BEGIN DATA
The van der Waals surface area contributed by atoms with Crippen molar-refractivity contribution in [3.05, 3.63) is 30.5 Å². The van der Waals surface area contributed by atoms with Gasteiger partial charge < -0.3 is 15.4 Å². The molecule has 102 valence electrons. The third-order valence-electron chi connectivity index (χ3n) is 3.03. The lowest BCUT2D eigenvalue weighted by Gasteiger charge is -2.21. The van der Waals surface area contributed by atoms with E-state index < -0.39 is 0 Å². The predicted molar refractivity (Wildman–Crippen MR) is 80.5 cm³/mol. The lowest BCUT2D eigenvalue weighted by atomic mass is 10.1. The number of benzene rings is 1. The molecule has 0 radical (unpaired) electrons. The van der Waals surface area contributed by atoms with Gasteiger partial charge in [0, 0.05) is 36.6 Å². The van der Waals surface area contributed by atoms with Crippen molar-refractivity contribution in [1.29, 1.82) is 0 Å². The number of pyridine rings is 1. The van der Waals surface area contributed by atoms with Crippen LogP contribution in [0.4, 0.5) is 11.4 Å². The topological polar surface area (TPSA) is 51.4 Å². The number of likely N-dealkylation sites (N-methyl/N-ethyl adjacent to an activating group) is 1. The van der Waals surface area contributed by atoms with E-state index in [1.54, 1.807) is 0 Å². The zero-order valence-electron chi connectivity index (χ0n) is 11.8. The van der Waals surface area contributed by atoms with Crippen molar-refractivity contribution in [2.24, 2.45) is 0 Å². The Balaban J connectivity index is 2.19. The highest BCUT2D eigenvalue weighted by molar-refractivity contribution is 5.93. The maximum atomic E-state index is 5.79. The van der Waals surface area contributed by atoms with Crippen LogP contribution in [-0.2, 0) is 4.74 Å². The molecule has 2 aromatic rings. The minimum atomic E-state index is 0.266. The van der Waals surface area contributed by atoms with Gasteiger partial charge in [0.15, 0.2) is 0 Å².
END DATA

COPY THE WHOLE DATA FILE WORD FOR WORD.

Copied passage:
The van der Waals surface area contributed by atoms with Crippen molar-refractivity contribution in [3.05, 3.63) is 30.5 Å². The van der Waals surface area contributed by atoms with Gasteiger partial charge < -0.3 is 15.4 Å². The molecule has 102 valence electrons. The third-order valence-electron chi connectivity index (χ3n) is 3.03. The lowest BCUT2D eigenvalue weighted by Gasteiger charge is -2.21. The van der Waals surface area contributed by atoms with E-state index < -0.39 is 0 Å². The predicted molar refractivity (Wildman–Crippen MR) is 80.5 cm³/mol. The lowest BCUT2D eigenvalue weighted by atomic mass is 10.1. The number of benzene rings is 1. The molecule has 0 radical (unpaired) electrons. The van der Waals surface area contributed by atoms with Gasteiger partial charge in [0, 0.05) is 36.6 Å². The van der Waals surface area contributed by atoms with Crippen molar-refractivity contribution in [1.29, 1.82) is 0 Å². The number of pyridine rings is 1. The van der Waals surface area contributed by atoms with Crippen LogP contribution in [0.4, 0.5) is 11.4 Å². The topological polar surface area (TPSA) is 51.4 Å². The number of likely N-dealkylation sites (N-methyl/N-ethyl adjacent to an activating group) is 1. The van der Waals surface area contributed by atoms with E-state index in [1.54, 1.807) is 0 Å². The zero-order valence-electron chi connectivity index (χ0n) is 11.8. The van der Waals surface area contributed by atoms with Crippen molar-refractivity contribution in [2.24, 2.45) is 0 Å². The Balaban J connectivity index is 2.19. The highest BCUT2D eigenvalue weighted by molar-refractivity contribution is 5.93. The maximum atomic E-state index is 5.79. The van der Waals surface area contributed by atoms with Crippen LogP contribution in [-0.2, 0) is 4.74 Å². The molecule has 2 aromatic rings. The minimum atomic E-state index is 0.266. The van der Waals surface area contributed by atoms with Gasteiger partial charge in [0.15, 0.2) is 0 Å².